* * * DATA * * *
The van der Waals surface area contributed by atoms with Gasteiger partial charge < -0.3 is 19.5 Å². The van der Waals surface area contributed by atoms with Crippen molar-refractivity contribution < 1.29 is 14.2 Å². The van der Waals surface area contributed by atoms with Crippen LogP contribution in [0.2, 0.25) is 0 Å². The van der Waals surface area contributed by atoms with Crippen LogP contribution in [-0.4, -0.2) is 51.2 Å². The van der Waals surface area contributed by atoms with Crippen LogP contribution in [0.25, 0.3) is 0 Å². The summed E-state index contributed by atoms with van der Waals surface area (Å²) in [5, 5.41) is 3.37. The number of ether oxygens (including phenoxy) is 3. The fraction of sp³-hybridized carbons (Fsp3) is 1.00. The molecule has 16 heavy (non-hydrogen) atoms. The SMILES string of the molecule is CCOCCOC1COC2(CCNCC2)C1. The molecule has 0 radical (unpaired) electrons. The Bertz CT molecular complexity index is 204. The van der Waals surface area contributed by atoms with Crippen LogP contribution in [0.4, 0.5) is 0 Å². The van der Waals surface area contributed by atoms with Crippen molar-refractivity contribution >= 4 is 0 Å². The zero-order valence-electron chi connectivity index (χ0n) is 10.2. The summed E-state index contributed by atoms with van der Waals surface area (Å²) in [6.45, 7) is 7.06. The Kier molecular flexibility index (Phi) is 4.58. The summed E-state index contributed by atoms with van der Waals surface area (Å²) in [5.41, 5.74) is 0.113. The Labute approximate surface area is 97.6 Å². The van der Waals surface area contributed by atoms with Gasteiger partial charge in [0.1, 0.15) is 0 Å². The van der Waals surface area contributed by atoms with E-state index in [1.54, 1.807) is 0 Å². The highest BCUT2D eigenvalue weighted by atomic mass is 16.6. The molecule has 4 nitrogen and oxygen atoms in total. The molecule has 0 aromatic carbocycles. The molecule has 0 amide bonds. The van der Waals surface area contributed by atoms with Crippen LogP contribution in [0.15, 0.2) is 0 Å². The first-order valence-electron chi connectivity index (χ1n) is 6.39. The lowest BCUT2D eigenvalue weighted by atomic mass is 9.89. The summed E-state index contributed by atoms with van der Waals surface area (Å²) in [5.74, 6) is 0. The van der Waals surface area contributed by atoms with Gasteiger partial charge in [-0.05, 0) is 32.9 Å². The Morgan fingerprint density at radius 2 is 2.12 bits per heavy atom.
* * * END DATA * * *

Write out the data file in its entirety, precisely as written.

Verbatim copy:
The van der Waals surface area contributed by atoms with Gasteiger partial charge < -0.3 is 19.5 Å². The van der Waals surface area contributed by atoms with Crippen molar-refractivity contribution < 1.29 is 14.2 Å². The van der Waals surface area contributed by atoms with Crippen LogP contribution in [0.2, 0.25) is 0 Å². The van der Waals surface area contributed by atoms with Crippen LogP contribution in [-0.4, -0.2) is 51.2 Å². The van der Waals surface area contributed by atoms with Crippen LogP contribution in [0.25, 0.3) is 0 Å². The summed E-state index contributed by atoms with van der Waals surface area (Å²) in [5, 5.41) is 3.37. The number of ether oxygens (including phenoxy) is 3. The fraction of sp³-hybridized carbons (Fsp3) is 1.00. The molecule has 16 heavy (non-hydrogen) atoms. The SMILES string of the molecule is CCOCCOC1COC2(CCNCC2)C1. The molecule has 0 radical (unpaired) electrons. The Bertz CT molecular complexity index is 204. The van der Waals surface area contributed by atoms with Crippen LogP contribution in [0.4, 0.5) is 0 Å². The van der Waals surface area contributed by atoms with Crippen molar-refractivity contribution >= 4 is 0 Å². The zero-order valence-electron chi connectivity index (χ0n) is 10.2. The summed E-state index contributed by atoms with van der Waals surface area (Å²) in [6.45, 7) is 7.06. The Kier molecular flexibility index (Phi) is 4.58. The summed E-state index contributed by atoms with van der Waals surface area (Å²) in [5.41, 5.74) is 0.113. The Labute approximate surface area is 97.6 Å². The van der Waals surface area contributed by atoms with Gasteiger partial charge in [0.1, 0.15) is 0 Å². The van der Waals surface area contributed by atoms with E-state index in [1.54, 1.807) is 0 Å². The highest BCUT2D eigenvalue weighted by atomic mass is 16.6. The molecule has 4 nitrogen and oxygen atoms in total. The molecule has 0 aromatic carbocycles. The molecule has 0 amide bonds. The van der Waals surface area contributed by atoms with Crippen LogP contribution in [0.15, 0.2) is 0 Å². The first-order valence-electron chi connectivity index (χ1n) is 6.39. The lowest BCUT2D eigenvalue weighted by atomic mass is 9.89. The summed E-state index contributed by atoms with van der Waals surface area (Å²) in [5.74, 6) is 0. The van der Waals surface area contributed by atoms with Gasteiger partial charge in [-0.05, 0) is 32.9 Å². The Morgan fingerprint density at radius 2 is 2.12 bits per heavy atom.